Then what? Minority women vs. minority men; minority women vs. white women; minority lesbians vs. minority straight women.  But what about the white lesbian vs. the minority straight woman?  Who wins?

Now, start adding five or six of the newly privileged labels and then figure out the priority order of social power.  The list is endless, what with Facebook offering 71 (and growing) gender options, multiplied by a long list of nationalities / races, raised to the power of body shape and body shaming.

It will be a war of all woke-ees against all woke-ees.  They will consume themselves, while normal human beings stand back and watch.  Meanwhile, the search for meaning by many young people points to some hope for sanity in the coming years.

Conclusion

We have reached peak wokeness; this episode marks the event.  I don’t know if Daryl Morey made his now-controversial statement with this end in mind, but this is where we are.

All I can say is thank you, Daryl.

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“Hands Off Hong Kong” – The Cry That Seldom Is Heard, by John V. Walsh – The Unz Review

Posted by M. C. on September 9, 2019

http://www.unz.com/article/hands-off-hong-kong-the-cry-that-seldom-is-heard/

Through the summer the world has watched as protests shook Hong Kong. As early as April they began as peaceful demonstrations which peaked in early June, with hundreds of thousands, in protest of an extradition bill. That bill would have allowed Hong Kong, a Special Administrative Region of China, to return criminals to Taiwan, mainland China or Macau for crimes committed there – after approval by multiple layers of the Hong Kong judiciary. In the wake of those enormous nonviolent demonstrations, Carrie Lam, CEO of Hong Kong, “suspended” consideration of the extradition bill, a face-saving ploy. To make sure she was understood, she declared it “dead.” The large rallies, an undeniable expression of the peaceful will of a large segment of the Hong Kong population had won an impressive victory. The unpopular extradition bill was slain.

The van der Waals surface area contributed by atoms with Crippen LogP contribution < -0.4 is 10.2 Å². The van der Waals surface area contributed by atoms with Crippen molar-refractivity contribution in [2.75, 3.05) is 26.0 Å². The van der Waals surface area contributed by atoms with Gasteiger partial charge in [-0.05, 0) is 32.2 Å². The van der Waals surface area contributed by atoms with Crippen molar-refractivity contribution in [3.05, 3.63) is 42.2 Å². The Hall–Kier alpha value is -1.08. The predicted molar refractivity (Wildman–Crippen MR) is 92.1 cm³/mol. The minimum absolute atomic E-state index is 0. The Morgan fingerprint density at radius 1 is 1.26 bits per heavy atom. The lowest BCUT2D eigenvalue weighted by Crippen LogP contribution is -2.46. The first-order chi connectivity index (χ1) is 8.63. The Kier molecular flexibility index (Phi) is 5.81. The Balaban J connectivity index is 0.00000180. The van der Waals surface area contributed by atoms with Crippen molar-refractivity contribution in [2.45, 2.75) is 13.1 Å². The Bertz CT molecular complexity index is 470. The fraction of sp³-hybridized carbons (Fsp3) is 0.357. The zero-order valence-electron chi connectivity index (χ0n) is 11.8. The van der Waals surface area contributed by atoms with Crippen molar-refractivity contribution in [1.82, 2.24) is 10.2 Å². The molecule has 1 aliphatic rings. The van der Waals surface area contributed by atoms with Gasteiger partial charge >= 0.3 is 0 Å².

But that was not the end of the story. A smaller segment continued the protests. (The Hong Kong police at one point estimated 4,000 hard core protesters.) pressed on with other demands, beginning with a demand that the bill be “withdrawn,” not simply “suspended.” To this writer death by “suspension” is every bit as terminal as death by “withdrawal.” As this piece is sent to press, news comes that Corrie Lam has now formally withdrawn the bill.

As the summer passed, two iconic photos presented us with two human faces that captured two crucial features of the ongoing protests; they were not shown widely in the West.

First, Fu Guohao, a reporter for the Chinese mainland newspaper, Global Times, was attacked, bound and beaten by protesters during their takeover of the Hong Kong International Airport. When police and rescuers tried to free him, the protesters blocked them and also attempted to block the ambulance that eventually bore him off to the hospital. The photos and videos of this ugly sequence were seen by netizens across the globe even though given scant attention in Western media. Where were the stalwart defenders of the press in the US as this happened? As one example, DemocracyNow! (DN!) was completely silent as was the rest of the U.S. mainstream media.

Fu’s beating came after many weeks when the protesters threw up barriers to stop traffic; blocked closure of subway doors, in defiance of commuters and police, to shut down mass transit; sacked and vandalized the HK legislature building; assaulted bystanders who disagreed with them; attacked the police with Molotov cocktails; and stormed and defaced police stations. Fu’s ordeal and all these actions shown in photos on Hong Kong’s South China Morning Post, a paper leaning to the side of protesters, gave the lie to the image of these “democracy activists” as young Ghandis of East Asia. (The South China Morning Post is based in Hong Kong and its readership is concentrated there so it has to have some reasonable fidelity in reporting events; otherwise it loses credibility – and circulation. Similarly, much as the New York Times abhorred Occupy Wall Street, it could not fail to report on it.)